If you're lucky, you live in Florida-a stone's throw from the roughly 700 islands that make up the Bahamas. Only 40 of these isles, which cover about 100,000 square miles, are populated. From West Palm Beach, for instance, zip a mere 56 miles across the Gulf Stream and you'll arrive on Grand Bahama.
Grand Bahama is home to Freeport/Lucaya, a popular, planned resort area with plenty of hotels, restaurants, casinos, and shopping opportunities, designed just for tourists. But there's more to Grand Bahama then that: Explore the natural environment of the Bahamas in Freeport's Garden of the Groves, an 11-acre botanical park. The Rand Nature Center offers 100 acres of native Bahamian plants and nature trails. And the limestone caves of the 40-acre Lucayan National Park are not to be missed.
If you like to island hop, then you'll love the Abacos. The Sea of Abaco and a string of barrier islands separate Great Abaco Island and Little Abaco from the Atlantic. Parts of the Abacos were settled by colonists who remained loyal to the crown after the American Revolution, which is why places like Hope Town on Elbow Cay, and New Plymouth on Green Turtle Cay, look like New England fishing towns. Man-o-War Cay is a dry island with a conservative culture but it's the boat building capital of the Bahamas and a favorite with yachtsmen. There are 120-miles in this island chain, so take your time checking them out.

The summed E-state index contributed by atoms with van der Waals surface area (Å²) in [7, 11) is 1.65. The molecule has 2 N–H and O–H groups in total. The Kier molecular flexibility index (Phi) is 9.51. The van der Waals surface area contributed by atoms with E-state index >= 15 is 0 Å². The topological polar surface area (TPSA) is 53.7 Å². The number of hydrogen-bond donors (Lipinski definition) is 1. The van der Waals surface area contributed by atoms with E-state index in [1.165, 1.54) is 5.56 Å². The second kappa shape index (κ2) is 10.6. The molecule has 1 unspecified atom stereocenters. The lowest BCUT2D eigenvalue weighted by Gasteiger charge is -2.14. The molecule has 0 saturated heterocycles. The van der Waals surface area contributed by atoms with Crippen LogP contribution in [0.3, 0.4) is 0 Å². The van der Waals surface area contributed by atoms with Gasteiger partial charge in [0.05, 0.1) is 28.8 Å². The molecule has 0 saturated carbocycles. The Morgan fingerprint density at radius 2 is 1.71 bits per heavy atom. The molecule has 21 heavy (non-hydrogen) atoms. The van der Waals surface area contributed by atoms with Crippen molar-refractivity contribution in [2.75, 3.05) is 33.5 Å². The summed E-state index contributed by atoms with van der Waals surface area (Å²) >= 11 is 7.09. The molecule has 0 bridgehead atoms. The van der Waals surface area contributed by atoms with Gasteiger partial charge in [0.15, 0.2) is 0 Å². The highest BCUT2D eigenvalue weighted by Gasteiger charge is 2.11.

Eleuthera is a long, skinny island of pink sand beaches and bright blue water. One of the Bahamas famed outer islands, it's the place to go for a relaxed get-away with lots of snorkeling, diving, kayaking, and sunbathing. Harbor Island and Spanish Wells are two smaller islands off Eleuthera's northern tip that you will also want to visit.
Nassau, on New Providence Island, is the capital of the Bahamas and the center for the nation's offshore banking industry. Nearby is Paradise Island, a beach resort paradise that's popular with vacationers in search of fruity drinks and quality beach time.
On the other hand, many of the exquisitely beautiful Exuma Cays are privately owned. The Staniel Cay Yacht Club is a popular stop for cruisers in the Exumas and anglers can't get enough of the great fishing. George Town on Great Exuma has a little something for everyone, from funky cottages for rent to luxury resorts. There are plenty of great local watering holes, too, like Big D's Conch Shack, and Club Peace & Plenty. Nearby Stocking Cay is home to the legendary Chat 'n Chill.
These are just the best known of the Bahamas many islands. There's so much more. Andros for divers, the Berrys for the reclusive, and Bimini for fishing nuts-not to mention Cat Island, Rum Cay, Long Island, Acklins and Crooked Island, Mayaguana, and Inagua. Let's face it: The only way to get to know the Bahamas is to toss off that bowline and see it yourself.